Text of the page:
Genes and regulatory mechanisms associated with experimentally-induced bovine respiratory disease identified using supervised machine learning methodology

Matthew A. Scott, Amelia R. Woolums, Cyprianna E. Swiderski, Andy D. Perkins, Bindu Nanduri

Research output: Contribution to journalArticlepeer-review

Abstract

Bovine respiratory disease (BRD) is a multifactorial disease involving complex host immune interactions shaped by pathogenic agents and environmental factors. Advancements in RNA sequencing and associated analytical methods are improving our understanding of host response related to BRD pathophysiology. Supervised machine learning (ML) approaches present one such method for analyzing new and previously published transcriptome data to identify novel disease-associated genes and mechanisms. Our objective was to apply ML models to lung and immunological tissue datasets acquired from previous clinical BRD experiments to identify genes that classify disease with high accuracy. Raw mRNA sequencing reads from 151 bovine datasets (n = 123 BRD, n = 28 control) were downloaded from NCBI-GEO. Quality filtered reads were assembled in a HISAT2/Stringtie2 pipeline. Raw gene counts for ML analysis were normalized, transformed, and analyzed with MLSeq, utilizing six ML models. Cross-validation parameters (fivefold, repeated 10 times) were applied to 70% of the compiled datasets for ML model training and parameter tuning; optimized ML models were tested with the remaining 30%. Downstream analysis of significant genes identified by the top ML models, based on classification accuracy for each etiological association, was performed within WebGestalt and Reactome (FDR ≤ 0.05). Nearest shrunken centroid and Poisson linear discriminant analysis with power transformation models identified 154 and 195 significant genes for IBR and BRSV, respectively; from these genes, the two ML models discriminated IBR and BRSV with 100% accuracy compared to sham controls. Significant genes classified by the top ML models in IBR (154) and BRSV (195), but not BVDV (74), were related to type I interferon production and IL-8 secretion, specifically in lymphoid tissue and not homogenized lung tissue. Genes identified in Mannheimia haemolytica infections (97) were involved in activating classical and alternative pathways of complement. Novel findings, including expression of genes related to reduced mitochondrial oxygenation and ATP synthesis in consolidated lung tissue, were discovered. Genes identified in each analysis represent distinct genomic events relevant to understanding and predicting clinical BRD. Our analysis demonstrates the utility of ML with published datasets for discovering functional information to support the prediction and understanding of clinical BRD.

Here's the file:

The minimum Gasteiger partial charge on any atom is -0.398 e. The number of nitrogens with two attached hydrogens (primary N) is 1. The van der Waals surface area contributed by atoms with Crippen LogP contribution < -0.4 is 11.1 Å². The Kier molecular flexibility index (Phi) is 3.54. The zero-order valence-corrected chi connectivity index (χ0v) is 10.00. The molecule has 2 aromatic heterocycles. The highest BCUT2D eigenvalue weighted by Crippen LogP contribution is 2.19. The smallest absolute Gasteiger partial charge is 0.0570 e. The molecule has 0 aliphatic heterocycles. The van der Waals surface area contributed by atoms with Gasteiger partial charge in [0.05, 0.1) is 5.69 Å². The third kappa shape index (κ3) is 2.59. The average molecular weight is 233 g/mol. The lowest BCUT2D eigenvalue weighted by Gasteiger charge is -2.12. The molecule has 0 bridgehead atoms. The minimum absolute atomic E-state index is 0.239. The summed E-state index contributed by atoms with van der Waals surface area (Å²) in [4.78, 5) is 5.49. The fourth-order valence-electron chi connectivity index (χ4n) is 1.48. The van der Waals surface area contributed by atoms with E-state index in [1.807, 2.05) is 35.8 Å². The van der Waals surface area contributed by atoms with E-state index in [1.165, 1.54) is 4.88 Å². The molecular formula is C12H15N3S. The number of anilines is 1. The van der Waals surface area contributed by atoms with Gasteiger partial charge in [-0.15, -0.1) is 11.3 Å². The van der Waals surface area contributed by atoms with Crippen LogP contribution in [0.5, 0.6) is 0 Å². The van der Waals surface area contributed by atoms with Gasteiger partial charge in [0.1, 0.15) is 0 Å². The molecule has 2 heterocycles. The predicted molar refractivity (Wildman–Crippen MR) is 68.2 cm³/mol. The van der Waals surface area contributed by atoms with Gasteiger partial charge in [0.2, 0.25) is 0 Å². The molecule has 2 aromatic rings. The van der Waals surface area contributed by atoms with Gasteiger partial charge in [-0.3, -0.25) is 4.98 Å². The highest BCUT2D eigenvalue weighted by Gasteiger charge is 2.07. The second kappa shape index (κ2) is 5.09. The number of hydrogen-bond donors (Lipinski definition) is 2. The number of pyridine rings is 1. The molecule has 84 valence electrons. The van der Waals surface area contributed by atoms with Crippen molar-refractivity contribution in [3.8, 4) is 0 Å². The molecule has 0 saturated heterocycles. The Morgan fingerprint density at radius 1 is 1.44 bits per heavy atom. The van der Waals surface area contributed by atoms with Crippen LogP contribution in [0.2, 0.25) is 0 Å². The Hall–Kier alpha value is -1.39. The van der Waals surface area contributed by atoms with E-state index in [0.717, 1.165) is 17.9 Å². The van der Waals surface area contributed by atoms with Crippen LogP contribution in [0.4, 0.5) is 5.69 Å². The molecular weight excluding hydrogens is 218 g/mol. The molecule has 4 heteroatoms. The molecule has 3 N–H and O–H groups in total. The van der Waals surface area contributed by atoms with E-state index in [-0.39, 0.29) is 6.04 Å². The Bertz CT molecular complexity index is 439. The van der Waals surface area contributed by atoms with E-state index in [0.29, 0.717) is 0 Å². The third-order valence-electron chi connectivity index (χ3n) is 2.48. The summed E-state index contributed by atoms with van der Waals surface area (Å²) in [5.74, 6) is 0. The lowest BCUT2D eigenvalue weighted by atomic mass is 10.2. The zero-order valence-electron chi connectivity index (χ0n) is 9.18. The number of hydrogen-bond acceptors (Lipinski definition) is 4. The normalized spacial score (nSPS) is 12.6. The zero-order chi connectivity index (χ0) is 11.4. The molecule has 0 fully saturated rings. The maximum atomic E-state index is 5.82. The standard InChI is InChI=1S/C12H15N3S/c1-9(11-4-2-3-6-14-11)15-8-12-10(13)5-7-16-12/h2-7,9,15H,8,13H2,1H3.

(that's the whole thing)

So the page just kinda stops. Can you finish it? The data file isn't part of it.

Original languageEnglish (US)
Article number22916
JournalScientific reports
Volume11
Issue number1
DOIs
StatePublished - Dec 2021
Externally publishedYes

ASJC Scopus subject areas

  • General

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